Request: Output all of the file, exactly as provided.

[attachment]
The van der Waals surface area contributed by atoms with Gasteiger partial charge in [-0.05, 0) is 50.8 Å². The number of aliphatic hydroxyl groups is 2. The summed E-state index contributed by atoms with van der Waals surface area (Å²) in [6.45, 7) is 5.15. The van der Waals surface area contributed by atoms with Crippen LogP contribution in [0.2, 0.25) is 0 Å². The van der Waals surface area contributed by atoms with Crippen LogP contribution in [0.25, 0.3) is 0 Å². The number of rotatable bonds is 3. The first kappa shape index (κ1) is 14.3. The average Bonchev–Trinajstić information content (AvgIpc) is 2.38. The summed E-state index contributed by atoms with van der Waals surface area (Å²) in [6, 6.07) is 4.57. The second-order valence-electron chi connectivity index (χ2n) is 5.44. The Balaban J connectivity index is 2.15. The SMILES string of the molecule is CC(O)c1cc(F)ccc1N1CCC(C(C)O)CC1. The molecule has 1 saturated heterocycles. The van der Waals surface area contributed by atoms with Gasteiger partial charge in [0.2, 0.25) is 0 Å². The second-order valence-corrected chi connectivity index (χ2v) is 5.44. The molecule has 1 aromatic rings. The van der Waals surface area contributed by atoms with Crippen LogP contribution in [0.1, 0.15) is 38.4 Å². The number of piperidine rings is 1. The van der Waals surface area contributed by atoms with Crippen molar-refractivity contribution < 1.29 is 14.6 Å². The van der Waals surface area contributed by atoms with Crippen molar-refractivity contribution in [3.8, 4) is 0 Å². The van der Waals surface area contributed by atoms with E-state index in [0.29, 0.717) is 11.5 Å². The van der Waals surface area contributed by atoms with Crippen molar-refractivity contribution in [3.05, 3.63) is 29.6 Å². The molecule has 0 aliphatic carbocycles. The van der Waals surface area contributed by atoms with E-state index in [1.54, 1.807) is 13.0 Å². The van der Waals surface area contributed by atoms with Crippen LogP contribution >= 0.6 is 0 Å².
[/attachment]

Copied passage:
The van der Waals surface area contributed by atoms with Gasteiger partial charge in [-0.05, 0) is 50.8 Å². The number of aliphatic hydroxyl groups is 2. The summed E-state index contributed by atoms with van der Waals surface area (Å²) in [6.45, 7) is 5.15. The van der Waals surface area contributed by atoms with Crippen LogP contribution in [0.2, 0.25) is 0 Å². The van der Waals surface area contributed by atoms with Crippen LogP contribution in [0.25, 0.3) is 0 Å². The number of rotatable bonds is 3. The first kappa shape index (κ1) is 14.3. The average Bonchev–Trinajstić information content (AvgIpc) is 2.38. The summed E-state index contributed by atoms with van der Waals surface area (Å²) in [6, 6.07) is 4.57. The second-order valence-electron chi connectivity index (χ2n) is 5.44. The Balaban J connectivity index is 2.15. The SMILES string of the molecule is CC(O)c1cc(F)ccc1N1CCC(C(C)O)CC1. The molecule has 1 saturated heterocycles. The van der Waals surface area contributed by atoms with Gasteiger partial charge in [0.2, 0.25) is 0 Å². The second-order valence-corrected chi connectivity index (χ2v) is 5.44. The molecule has 1 aromatic rings. The van der Waals surface area contributed by atoms with Crippen LogP contribution in [0.1, 0.15) is 38.4 Å². The number of piperidine rings is 1. The van der Waals surface area contributed by atoms with Crippen molar-refractivity contribution < 1.29 is 14.6 Å². The van der Waals surface area contributed by atoms with Crippen molar-refractivity contribution in [3.8, 4) is 0 Å². The van der Waals surface area contributed by atoms with E-state index in [0.29, 0.717) is 11.5 Å². The van der Waals surface area contributed by atoms with Crippen molar-refractivity contribution in [3.05, 3.63) is 29.6 Å². The molecule has 0 aliphatic carbocycles. The van der Waals surface area contributed by atoms with E-state index in [1.54, 1.807) is 13.0 Å². The van der Waals surface area contributed by atoms with Crippen LogP contribution >= 0.6 is 0 Å².